Connect to share and comment
Political instability, economic uncertainty and pressure from China bear down on one of world's most vulnerable populations.
Western observers, none of whom would speak on the record about Tibetans in Nepal out of deference to China, say as long as Tibetans exiles here keep their heads down, they are genuinely left alone. But sensitive anniversaries like March 10 bring an increased police presence, advocates say.
Sudip Pathak, president of the Human Rights Organization of Nepal, and a former human rights commissioner in the Nepali government, says on the Tibetan refugee issue Kathmandu is caught between two giants. “The government always thinks that if I go anti-China, than I cannot rule in Nepal. If I go anti-India, I cannot rule in Nepal. This is a problem in the Nepali psychology.”
As recently as Feb. 28, a Chinese delegation toured Nepal’s eastern Dolakha district to wage a protest against an increase in Tibetan refugees crossing the border (17 had just slipped through). In February alone, more than 90 Tibetans were arrested and detained by police, according to tallies kept by Pathak’s group. Some had made the crossing from Tibet, some had entered from India (apparently after traveling there on pilgrimage), and others were long-time residents without proper papers.
The vast majority of Tibetans in Nepal — as many as three-quarters of the 30,000 Tibetans living here, according to some estimates — are undocumented and essentially illegal. Many are highly educated, but most born in the last two decades have no right to work or travel.
Advocates do acknowledge Nepal is only partially ceding to Chinese demands. While Tibetans may be vulnerable to arrest, they are often quickly released. Bans on political rallies notwithstanding, Tibetans are generally well respected among the Nepalese, who share similar cultural and religious backgrounds.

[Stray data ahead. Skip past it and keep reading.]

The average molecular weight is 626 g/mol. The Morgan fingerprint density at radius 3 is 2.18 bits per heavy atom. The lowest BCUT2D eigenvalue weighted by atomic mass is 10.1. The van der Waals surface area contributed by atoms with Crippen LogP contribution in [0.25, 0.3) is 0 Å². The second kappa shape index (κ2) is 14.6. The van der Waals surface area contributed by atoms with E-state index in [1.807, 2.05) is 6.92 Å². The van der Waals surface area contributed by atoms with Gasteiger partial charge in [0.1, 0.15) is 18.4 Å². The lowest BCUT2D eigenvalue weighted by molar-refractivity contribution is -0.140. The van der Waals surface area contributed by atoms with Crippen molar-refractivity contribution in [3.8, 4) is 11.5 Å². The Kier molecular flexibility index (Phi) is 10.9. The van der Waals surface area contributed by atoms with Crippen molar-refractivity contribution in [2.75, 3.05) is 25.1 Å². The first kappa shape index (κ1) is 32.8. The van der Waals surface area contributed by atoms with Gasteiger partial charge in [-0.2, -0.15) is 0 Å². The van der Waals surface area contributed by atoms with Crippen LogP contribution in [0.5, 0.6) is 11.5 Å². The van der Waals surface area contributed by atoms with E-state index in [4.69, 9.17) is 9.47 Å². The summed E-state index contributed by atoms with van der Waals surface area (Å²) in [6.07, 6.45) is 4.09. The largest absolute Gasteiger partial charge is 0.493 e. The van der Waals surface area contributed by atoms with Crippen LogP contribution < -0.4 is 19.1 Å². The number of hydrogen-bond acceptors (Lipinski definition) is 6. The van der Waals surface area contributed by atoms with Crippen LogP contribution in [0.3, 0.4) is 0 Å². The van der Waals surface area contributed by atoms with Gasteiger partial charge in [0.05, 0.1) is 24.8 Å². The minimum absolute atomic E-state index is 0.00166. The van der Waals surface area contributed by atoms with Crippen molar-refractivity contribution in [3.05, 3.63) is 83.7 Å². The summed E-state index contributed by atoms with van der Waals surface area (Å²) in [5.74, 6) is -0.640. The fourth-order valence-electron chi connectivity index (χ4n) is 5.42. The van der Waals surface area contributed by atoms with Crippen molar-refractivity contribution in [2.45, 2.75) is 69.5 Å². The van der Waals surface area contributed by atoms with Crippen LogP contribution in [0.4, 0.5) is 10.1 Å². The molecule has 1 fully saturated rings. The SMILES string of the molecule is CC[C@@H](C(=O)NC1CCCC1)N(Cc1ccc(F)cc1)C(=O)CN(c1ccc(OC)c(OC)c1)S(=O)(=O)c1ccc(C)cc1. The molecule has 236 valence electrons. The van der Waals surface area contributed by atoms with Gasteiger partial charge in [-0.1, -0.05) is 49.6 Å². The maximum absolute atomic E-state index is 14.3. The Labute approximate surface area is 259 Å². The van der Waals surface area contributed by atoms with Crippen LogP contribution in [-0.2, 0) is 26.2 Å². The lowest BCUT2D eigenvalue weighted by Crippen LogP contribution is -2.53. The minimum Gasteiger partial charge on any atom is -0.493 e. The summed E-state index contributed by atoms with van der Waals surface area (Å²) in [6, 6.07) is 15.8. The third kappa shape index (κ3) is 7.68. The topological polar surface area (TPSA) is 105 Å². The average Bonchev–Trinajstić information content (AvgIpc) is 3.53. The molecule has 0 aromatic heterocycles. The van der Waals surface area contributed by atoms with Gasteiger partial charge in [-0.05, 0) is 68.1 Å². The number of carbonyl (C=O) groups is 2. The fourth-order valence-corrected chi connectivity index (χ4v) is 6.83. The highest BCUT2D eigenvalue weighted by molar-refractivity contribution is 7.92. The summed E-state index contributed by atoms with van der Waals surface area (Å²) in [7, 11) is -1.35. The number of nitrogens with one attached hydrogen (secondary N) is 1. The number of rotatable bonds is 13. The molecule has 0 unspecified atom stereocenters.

Even still, many Tibetans residing in Nepal see two choices for their future: grin and bear it, or try and leave.
At Tashi Palkhel, two kindergarten teachers left last year. An elderly shop keeper said her entire family — son, daughter-in-law and grandchildren — packed and left recently, leaving her alone. At nearby school Tashi Ling, the camp’s only health worker is slated to leave in the coming months, joining her husband in Toronto.
Among those who remain, greener pastures are the principal topic of discussion. During a recent visit to the two main settlements near Pokhara — the trekkers’ paradise in the heart of the Himalayas — interviews with a half-dozen Tibetans in the 20s revealed a variety of strategies for securing their exit.
Some, like Palmo, 28, plan to marry their way west. She met an American last year during his visit to Nepal, she says; they now talk and text daily. “I want to go to America, where my husband lives,” she said through an interpreter before quickly correcting herself. “Soon to be husband.”
Dawa, 26, said six of his 10 closest friends have already left Nepal. His aim is to join them as soon as possible. “We can’t live a life like this,” Dawa said sitting on his stoop beneath a hot afternoon sun. “We need to do something, because we have our families. We need to bring bread home to help our parents when they get old.”
Greg Bruno is a staff writer for the website of the Council on Foreign Relations in New York. Research support was provided by the Investigative Fund at The Nation Institute.